arteejee

A site of satirical musings, commentary and/or rhetorical criticism of the world at large.

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Location: Southeastern, Pennsylvania, United States

Friday, April 06, 2012

Whither Healthcare Reform?

The arguments for and against health care reform have been heard in the halls of the Supreme Court, and the Justices have retired to their chambers to ponder and write up the law’s fate. How will they ultimately decide this momentous issue? Will they throw darts at a dartboard, glide that pointer-thingy over a Ouija board, or pluck petals from a daisy...who knows? Some pundits are acting like a few of the justices have a direct hotline to Tea Party founders, the Koch Brothers. No matter, because several politicians are putting their two cents into the debate, and most likely it is their actions that will affect all us more profoundly rather than the yea or nay from nine robed individuals.

Senate Leader Mitch McConnell has stated in a recent interview that the health care law should be replaced with more incremental steps. Naturally, he didn’t go into any great detail beyond mentioning tort reform, which hasn’t had the desired results in a few states where it was implemented. Well, never mind that, conservatives seem to be saying. It’s almost as if they believe that whatever won’t work on a small scale will surely work on a national level.

No, I can’t follow this logic either. The GOP seems to be following the same path on the budget front, betting that trickle-down economics offered by the Paul Ryan budget plan — passed overwhelmingly in the Republican saturated House — will be the plan that will save our country from crushing debt. This too was tried before during the Reagan era, and as I recall it didn’t save us then. So why should it work now?

Going back to McConnell, I’m skeptical about his use of the word “incremental”. He makes it sound like the answer to the country’s health care crisis is a series of small, carefully calculated steps. McConnell makes it sound so easy.

Okay, if it is that easy, then why didn’t the GOP put forth their incremental steps approach in 1993, when the Clintons tried to get their health care reform through Congress? Oh, wait; they did have some sort of idea about mandated insurance coverage for all Americans. Gosh, isn’t that the same idea that they are fighting tooth and nail against, and shedding blood, sweat and tears over now? They were for it then, now they’re against it.

Republican Presidential nominee heir apparent Mitt Romney also has sharpened his attacks against Obamacare during his recent campaign stops. He vows to repeal and replace the health care reform law if elected. Okay, Mitt, replace it with what? The same plan you brought to life in Massachusetts when you were governor? Oh, wait! That plan was the model for Obamacare. Gosh, Mitt, how can you escape that past?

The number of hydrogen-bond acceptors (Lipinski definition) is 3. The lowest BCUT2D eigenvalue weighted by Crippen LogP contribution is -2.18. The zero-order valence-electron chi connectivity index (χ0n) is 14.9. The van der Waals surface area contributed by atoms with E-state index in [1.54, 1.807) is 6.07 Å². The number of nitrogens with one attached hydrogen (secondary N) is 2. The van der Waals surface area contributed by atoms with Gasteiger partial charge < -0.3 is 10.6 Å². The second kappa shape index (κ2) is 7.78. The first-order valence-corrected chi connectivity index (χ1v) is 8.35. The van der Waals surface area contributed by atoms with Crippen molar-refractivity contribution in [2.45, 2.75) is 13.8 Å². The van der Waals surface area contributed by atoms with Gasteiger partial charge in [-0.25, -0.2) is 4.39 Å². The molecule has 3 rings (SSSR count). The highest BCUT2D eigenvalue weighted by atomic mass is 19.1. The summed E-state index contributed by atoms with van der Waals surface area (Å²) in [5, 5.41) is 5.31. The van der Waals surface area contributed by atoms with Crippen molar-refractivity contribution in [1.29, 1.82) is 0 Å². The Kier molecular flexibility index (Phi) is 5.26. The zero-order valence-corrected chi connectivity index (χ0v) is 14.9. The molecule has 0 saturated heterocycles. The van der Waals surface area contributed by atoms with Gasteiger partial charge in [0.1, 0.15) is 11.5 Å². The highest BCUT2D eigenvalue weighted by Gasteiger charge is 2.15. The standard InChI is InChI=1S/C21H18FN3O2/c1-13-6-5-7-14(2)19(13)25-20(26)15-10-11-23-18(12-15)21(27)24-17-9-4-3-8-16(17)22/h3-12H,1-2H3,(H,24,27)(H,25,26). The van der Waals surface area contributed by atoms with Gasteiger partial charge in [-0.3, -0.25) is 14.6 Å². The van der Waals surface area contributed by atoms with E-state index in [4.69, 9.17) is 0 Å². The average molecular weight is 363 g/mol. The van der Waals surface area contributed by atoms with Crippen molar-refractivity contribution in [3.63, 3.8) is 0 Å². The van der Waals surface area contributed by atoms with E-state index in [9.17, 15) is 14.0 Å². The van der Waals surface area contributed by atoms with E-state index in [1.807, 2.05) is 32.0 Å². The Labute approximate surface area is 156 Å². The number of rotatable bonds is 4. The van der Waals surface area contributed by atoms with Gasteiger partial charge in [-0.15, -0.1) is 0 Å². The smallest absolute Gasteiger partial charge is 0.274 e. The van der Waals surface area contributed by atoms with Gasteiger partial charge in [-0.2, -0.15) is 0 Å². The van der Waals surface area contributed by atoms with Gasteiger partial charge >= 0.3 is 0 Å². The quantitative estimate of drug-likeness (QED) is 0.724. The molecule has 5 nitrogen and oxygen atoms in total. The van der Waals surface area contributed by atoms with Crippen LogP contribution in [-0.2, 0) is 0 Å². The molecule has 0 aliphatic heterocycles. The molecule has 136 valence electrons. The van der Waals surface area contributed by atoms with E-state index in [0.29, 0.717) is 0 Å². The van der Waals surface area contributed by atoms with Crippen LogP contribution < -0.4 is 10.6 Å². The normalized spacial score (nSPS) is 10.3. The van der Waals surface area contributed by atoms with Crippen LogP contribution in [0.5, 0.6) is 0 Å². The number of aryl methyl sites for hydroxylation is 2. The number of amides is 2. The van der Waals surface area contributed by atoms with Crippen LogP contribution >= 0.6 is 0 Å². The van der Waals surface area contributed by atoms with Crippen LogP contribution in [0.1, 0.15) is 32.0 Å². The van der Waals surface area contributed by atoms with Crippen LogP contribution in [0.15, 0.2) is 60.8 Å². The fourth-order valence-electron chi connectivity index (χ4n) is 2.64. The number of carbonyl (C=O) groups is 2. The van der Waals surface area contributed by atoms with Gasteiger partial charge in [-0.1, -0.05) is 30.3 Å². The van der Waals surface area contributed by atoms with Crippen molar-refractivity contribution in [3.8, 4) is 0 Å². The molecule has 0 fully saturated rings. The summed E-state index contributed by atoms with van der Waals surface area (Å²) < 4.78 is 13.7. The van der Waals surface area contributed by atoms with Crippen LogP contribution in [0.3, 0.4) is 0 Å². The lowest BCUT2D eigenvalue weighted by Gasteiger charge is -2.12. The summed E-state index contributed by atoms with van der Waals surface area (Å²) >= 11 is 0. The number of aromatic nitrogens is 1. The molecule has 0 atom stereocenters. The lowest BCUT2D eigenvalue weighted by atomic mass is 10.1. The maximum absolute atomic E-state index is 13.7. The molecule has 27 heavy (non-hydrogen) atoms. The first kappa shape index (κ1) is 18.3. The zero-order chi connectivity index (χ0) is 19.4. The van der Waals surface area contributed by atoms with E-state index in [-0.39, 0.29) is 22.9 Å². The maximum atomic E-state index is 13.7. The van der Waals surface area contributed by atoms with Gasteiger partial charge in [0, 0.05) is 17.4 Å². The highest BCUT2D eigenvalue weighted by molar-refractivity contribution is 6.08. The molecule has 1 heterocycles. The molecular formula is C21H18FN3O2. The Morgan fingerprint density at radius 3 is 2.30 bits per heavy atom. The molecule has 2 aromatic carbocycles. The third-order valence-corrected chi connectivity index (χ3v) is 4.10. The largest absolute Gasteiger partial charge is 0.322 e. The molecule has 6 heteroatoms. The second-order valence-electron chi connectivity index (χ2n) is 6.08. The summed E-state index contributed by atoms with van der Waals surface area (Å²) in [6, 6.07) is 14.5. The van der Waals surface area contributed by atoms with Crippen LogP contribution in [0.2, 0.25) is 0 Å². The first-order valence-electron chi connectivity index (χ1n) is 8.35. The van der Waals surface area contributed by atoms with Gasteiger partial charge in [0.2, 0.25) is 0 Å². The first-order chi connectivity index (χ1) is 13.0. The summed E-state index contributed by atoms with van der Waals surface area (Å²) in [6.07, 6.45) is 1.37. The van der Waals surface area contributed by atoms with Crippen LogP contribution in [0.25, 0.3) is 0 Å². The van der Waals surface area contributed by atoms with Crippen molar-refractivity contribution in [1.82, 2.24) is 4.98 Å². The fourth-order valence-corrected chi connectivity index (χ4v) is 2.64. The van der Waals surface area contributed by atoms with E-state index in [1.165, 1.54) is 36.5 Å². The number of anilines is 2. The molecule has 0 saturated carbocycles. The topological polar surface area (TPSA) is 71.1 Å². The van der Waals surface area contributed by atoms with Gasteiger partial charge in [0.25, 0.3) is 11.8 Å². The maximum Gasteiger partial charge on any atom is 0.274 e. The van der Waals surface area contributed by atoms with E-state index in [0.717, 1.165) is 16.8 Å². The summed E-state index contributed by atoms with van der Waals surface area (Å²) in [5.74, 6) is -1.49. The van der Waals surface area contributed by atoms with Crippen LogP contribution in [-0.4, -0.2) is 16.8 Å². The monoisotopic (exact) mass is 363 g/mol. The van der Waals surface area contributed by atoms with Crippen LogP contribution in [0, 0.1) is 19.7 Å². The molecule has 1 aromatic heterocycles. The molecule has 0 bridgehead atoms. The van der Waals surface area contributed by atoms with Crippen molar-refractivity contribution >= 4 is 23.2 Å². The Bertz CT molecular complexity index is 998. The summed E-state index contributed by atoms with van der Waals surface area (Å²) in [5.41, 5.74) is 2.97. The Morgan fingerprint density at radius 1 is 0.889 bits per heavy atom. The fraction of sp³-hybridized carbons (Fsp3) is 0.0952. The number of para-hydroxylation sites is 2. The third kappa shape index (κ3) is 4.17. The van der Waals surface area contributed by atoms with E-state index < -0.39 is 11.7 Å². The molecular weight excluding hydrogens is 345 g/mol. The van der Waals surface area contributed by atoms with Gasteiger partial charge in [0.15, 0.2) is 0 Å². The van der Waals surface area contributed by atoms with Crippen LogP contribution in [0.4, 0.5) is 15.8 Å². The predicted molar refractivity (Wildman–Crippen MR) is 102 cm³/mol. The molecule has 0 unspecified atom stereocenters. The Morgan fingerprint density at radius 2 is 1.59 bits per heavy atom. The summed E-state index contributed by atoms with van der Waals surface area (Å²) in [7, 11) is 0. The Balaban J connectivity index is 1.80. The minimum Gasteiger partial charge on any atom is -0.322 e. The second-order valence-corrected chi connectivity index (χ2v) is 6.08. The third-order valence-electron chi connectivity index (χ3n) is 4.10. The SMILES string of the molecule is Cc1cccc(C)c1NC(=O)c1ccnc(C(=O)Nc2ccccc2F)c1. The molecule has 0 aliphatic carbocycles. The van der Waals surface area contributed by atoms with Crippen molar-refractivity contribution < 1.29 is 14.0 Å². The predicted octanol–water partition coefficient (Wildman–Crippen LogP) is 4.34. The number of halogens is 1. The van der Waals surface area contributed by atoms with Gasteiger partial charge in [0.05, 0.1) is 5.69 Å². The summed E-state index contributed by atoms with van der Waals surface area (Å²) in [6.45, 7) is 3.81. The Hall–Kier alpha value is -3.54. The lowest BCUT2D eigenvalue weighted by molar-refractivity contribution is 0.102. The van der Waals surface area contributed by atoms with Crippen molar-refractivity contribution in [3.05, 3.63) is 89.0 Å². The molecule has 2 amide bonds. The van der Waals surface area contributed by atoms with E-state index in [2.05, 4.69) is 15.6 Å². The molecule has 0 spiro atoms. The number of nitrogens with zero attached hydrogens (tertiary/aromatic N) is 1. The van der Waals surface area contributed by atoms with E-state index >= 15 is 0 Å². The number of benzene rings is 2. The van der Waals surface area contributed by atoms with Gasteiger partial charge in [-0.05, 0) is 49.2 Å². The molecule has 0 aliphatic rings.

Personally, I don’t trust Romney. My feelings don’t stem from his religious beliefs; I’m ambivalent about his Mormonism. If the rumored backlash by the evangelical community against his beliefs is true, then it casts a poor reflection on the tolerance among Christianity in general. The dog on top of the car story was an interesting illustration about Yankee ingenuity gone horribly wrong. After all, he did fashion a windshield to protect his pet before lashing the pet carrier to the roof of the car. Still, this shouldn’t disqualify him from being President.

No, Romney is unsuitable to me because he is the embodiment of Cold-hearted capitalism (the capital “c” is not a misprint). He quipped on the campaign trail that he enjoys the idea that he can fire people. At another point, he thought a story about his father shutting down a factory - throwing thousands out of work and denying them the opportunity to provide for themselves and their families — was “humorous”! Whatever!

He may be a good business man who has shown he can make the tough decisions, but I can’t see him making a good decision about the health care problem. His signature achievement in Massachusetts was what is now being derided by conservatives as Romneycare. We can all see how much he cares now!

Some opponents of Obamacare believe it should be left to the states to solve the health care problem. Okay, let’s see how the states are faring so far with providing affordable health care for their citizens. Let’s take, for example, Pennsylvania. Under the present leadership of “No Taxes” Tom Corbett, the state is one of the plaintiffs in the lawsuit before the Supreme Court. Okay, so they disagree with Obamacare, and should by all rights have other ideas on how to solve the problem. Fine, governor, what ideas are you putting forth? A comprehensive plan to rein in soaring costs among health care providers? Tax incentives to major health insurance companies who keep their premium rate increases below a certain percentage so that the poorest citizens can afford their plans? Or investment in new medical technology which will streamline care, costs, and therefore the amount that everyone – insurers and insured — pays out?

No, the governor’s answer is to slash Medicaid, which by one estimate has thrown nearly 90,000 of the state’s children out of the program. No health care for these children at all! No way for them to pay for exams, immunizations, or emergency treatment. Once again, the cost of those procedures will be spread out by the health care providers to everyone else who can afford it.

Somehow the social Darwinists in the conservative GOP on the state and national levels believe that this payment arrangement is totally equitable and fair. Go figure!

(Thank you for reading, and oh yes, happy holidays!)

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December 16, 2012 at 10:41 PM  

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